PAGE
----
Indigenize!

Rekindle Your Wild Joy and sense of deep Belonging through spiritual ecopsychology and the arts, incl. bioregional awareness, animistic perspectives, strategies for simple living, & low/no-tech DIY fun.

What my students learned this semester December 6, 2015

Unknown

Start paying attention

The difference between me and you (or anything, for that matter)

is the thought that creates that reality.

 

I need to be radical in my love, my thoughts, my actions, my acceptance and surrender – to get to the root,

the seat of life and growth, which is the seat of quintessence.

That’s where i want to be.

 

[What I’ve learned has been] both extremely helpful and devastating:

How unconscious most humans are, but that it can change!

I uncovered some of my own self-defenses that keep me from action.

The application of psychoanalytical theories to understand the great complexity of our environmental situation.

I developed more clarity and compassion, for myself and others

Context for the madness

A lot less anger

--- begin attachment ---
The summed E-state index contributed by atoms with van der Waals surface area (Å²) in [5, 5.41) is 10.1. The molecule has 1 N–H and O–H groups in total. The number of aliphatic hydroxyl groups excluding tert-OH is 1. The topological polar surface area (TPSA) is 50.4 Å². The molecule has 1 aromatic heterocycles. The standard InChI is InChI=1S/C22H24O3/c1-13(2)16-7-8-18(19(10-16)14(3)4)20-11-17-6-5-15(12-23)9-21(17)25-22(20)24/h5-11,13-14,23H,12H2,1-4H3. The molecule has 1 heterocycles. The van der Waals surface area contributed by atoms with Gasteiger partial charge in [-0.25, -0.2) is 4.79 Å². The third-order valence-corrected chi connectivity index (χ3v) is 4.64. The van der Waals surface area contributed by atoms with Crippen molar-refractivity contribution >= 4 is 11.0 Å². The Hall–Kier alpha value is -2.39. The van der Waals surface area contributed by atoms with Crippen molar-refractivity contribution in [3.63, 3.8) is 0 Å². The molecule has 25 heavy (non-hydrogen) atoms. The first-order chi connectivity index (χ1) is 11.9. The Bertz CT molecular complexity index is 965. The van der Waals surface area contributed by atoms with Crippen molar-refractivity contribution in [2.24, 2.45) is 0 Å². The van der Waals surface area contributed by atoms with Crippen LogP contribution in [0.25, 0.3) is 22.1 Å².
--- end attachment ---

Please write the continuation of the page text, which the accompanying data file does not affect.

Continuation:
At once, I feel the urgency to act and the need to be patient and not act forcefully

To learn to live with and through the earth, not just on her

Gratitude that I owe to my family

 

Humans’ connection with nature

A sense of oneness

Enmeshment within the natural world

Being an integral part of the macro interdependent-system that feels itself, knows itself, and heals itself

Ecological identity

This has forever changed my life

 

I look at all that is around me a little differently now.

Knowing it is all of the earth, and perhaps more importantly that it will go back to the earth, changes the way I operate in my days.

 

This sense was deepened and became more embodied

An exchange in breath: as the plant was breathing out, I was breathing in

Increase my awareness and widen my perception

Eventually feeling the reciprocal awareness of nature